Visual search for transparency and opacity: attentional guidance by cue combination?
Wolfe, J. M., Birnkrant, R. S., Kunar, Melina A. and Horowitz, T. S.. (2005) Visual search for transparency and opacity: attentional guidance by cue combination? Journal of Vision, Vol.5 (No.3). pp. 257-274. ISSN 1534-7362Full text not available from this repository.
Official URL: http://dx.doi.org/10.1167/5.3.9
A series of seven experiments explored search for opaque targets among transparent distractors or vice versa. Static stimuli produced very inefficient search. With moving items, search for an opaque target among transparent distractors was quite efficient while search for transparent targets was less efficient (Experiment 1). Transparent and opaque items differed from each other on the basis of motion cues, luminance cues, and figural cues (e.g., junction type). Motion cues were not sufficient to support efficient search (Experiments 2–5). Violations of the luminance rules of transparency disrupt search (Experiments 3 and 4). Experiment 5 shows that search becomes inefficient if X-junctions are removed. Experiments 6 and 7 show that efficient search survives if X-junctions are occluded. It appears that guidance of attention to an opaque target is guidance based on “cue combination” (M. S. Landy, L. T. Maloney, E. B. Johnston, & M. Young, 1995). Several cues must be present to produce a difference between opaque and transparent surfaces that is adequate to guide attention.
|Item Type:||Journal Article|
|Subjects:||B Philosophy. Psychology. Religion > BF Psychology|
|Divisions:||Faculty of Science > Psychology|
|Library of Congress Subject Headings (LCSH):||Visual perception, Transparency, Opacity (Optics)|
|Journal or Publication Title:||Journal of Vision|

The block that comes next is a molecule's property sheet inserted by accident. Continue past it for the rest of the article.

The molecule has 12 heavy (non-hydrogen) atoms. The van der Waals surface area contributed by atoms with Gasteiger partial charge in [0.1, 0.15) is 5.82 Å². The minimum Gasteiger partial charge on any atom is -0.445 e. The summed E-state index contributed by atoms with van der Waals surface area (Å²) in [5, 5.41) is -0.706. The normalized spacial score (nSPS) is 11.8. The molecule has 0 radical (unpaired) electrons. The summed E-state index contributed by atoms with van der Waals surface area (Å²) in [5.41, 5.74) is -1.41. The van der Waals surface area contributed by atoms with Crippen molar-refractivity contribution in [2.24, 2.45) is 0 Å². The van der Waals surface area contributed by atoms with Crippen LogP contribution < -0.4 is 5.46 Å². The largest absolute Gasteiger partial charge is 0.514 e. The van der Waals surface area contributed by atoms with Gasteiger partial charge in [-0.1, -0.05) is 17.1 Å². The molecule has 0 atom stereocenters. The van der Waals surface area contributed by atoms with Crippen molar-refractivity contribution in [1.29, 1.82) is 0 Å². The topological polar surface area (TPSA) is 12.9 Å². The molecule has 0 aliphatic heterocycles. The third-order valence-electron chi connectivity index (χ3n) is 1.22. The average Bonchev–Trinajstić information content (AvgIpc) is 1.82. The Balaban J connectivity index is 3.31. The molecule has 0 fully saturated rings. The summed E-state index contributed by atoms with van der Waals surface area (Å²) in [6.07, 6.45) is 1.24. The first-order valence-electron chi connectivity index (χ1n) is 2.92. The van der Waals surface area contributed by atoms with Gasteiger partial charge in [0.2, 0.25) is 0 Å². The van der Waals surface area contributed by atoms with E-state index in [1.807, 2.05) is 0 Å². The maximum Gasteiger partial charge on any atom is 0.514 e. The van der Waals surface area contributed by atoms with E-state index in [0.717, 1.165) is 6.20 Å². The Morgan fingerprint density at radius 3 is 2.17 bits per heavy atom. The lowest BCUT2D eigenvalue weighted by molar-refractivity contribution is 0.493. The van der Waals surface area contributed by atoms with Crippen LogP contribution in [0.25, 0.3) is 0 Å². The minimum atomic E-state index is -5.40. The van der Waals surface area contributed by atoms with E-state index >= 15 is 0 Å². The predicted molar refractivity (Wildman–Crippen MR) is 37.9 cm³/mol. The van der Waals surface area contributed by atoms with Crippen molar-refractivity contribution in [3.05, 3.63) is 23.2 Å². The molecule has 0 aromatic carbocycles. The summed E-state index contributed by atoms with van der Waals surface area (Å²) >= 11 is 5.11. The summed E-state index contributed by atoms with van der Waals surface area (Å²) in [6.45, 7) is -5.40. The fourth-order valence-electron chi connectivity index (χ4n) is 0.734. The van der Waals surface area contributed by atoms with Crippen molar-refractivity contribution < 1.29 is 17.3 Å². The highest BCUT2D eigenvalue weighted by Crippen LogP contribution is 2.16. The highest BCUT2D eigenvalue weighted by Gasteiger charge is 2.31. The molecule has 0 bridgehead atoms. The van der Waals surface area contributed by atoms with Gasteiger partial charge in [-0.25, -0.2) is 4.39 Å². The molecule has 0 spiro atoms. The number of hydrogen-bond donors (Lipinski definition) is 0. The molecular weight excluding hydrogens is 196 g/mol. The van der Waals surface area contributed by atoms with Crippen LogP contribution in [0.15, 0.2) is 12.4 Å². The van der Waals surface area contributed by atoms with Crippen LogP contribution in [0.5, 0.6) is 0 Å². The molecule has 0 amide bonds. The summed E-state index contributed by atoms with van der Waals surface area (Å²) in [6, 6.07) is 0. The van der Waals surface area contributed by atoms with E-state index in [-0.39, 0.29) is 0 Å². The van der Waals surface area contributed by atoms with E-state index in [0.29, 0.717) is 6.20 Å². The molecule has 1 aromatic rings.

|Publisher:||Association for Research in Vision and Ophthalmology|
|Page Range:||pp. 257-274|
|Funder:||National Eye Institute|
|Grant number:||EY05087 (JMW)|
Adelson, E. H., & Anandan, P. (1990). Ordinal character-istics of transparency (pp. 77-81). Proceedings of the AAAI-90 Workshop on Qualitative Vision, Boston, MA.
Cavanagh, P., Arguin, M., & Treisman, A. (1990). Effect of surface medium on visual search for orientation and size features. Journal of Experimental Psychology: Human Perception and Performance, 16(3), 479-492.
Dick, M. (1989). Parallel and serial processes in motion detec-tion. Unpublished doctoral dissertation, Weizmann Institute, Rehovot, Israel.
Kasrai, R., & Kingdom, F. A. (2002). Achromatic transpar-ency and the role of local contours. Perception, 31, 775-790.
Kersten, D., Mamassian, P., & Yuille, A. (2004). Object perception as Bayesian inference. Annual Review of Psy-chology, 55, 271-304.
Kwak, H. W., Dagenbach, D., & Egeth, H. (1991). Further evidence for a time-independent shift of the focus of attention. Perception and Psychophysics, 49(5), 473-480.
Landy, M. S., Maloney, L. T., Johnston, E. B., & Young, M. (1995). Measurement and modeling of depth cue combination: In defense of weak fusion. Vision Re-search, 35(3), 389-412.
Michod, K. O., Wolfe, J. M., & Horowitz, T. S. (2004, April 29 - May 4). Does guidance take time to develop dur-ing a visual search trial? Paper presented at the Visual Sciences Society, Sarasota, FL.
Actions (login required)